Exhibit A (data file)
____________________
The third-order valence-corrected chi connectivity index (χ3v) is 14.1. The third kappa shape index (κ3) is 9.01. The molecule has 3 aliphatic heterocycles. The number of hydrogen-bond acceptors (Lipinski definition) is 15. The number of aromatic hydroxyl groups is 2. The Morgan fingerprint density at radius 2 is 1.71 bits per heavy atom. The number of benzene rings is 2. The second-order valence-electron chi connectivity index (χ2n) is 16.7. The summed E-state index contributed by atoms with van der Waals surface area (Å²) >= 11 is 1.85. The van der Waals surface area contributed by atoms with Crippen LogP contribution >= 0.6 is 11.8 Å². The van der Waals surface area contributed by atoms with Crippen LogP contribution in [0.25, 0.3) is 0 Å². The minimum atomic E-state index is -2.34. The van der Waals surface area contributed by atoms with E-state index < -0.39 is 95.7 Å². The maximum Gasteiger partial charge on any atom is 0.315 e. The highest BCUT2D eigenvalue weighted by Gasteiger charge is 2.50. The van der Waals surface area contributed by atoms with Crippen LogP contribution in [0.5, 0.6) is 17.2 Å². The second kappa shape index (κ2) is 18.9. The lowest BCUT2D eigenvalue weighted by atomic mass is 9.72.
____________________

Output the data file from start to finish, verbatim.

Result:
The third-order valence-corrected chi connectivity index (χ3v) is 14.1. The third kappa shape index (κ3) is 9.01. The molecule has 3 aliphatic heterocycles. The number of hydrogen-bond acceptors (Lipinski definition) is 15. The number of aromatic hydroxyl groups is 2. The Morgan fingerprint density at radius 2 is 1.71 bits per heavy atom. The number of benzene rings is 2. The second-order valence-electron chi connectivity index (χ2n) is 16.7. The summed E-state index contributed by atoms with van der Waals surface area (Å²) >= 11 is 1.85. The van der Waals surface area contributed by atoms with Crippen LogP contribution >= 0.6 is 11.8 Å². The van der Waals surface area contributed by atoms with Crippen LogP contribution in [0.25, 0.3) is 0 Å². The minimum atomic E-state index is -2.34. The van der Waals surface area contributed by atoms with E-state index < -0.39 is 95.7 Å². The maximum Gasteiger partial charge on any atom is 0.315 e. The highest BCUT2D eigenvalue weighted by Gasteiger charge is 2.50. The van der Waals surface area contributed by atoms with Crippen LogP contribution in [0.5, 0.6) is 17.2 Å². The second kappa shape index (κ2) is 18.9. The lowest BCUT2D eigenvalue weighted by atomic mass is 9.72.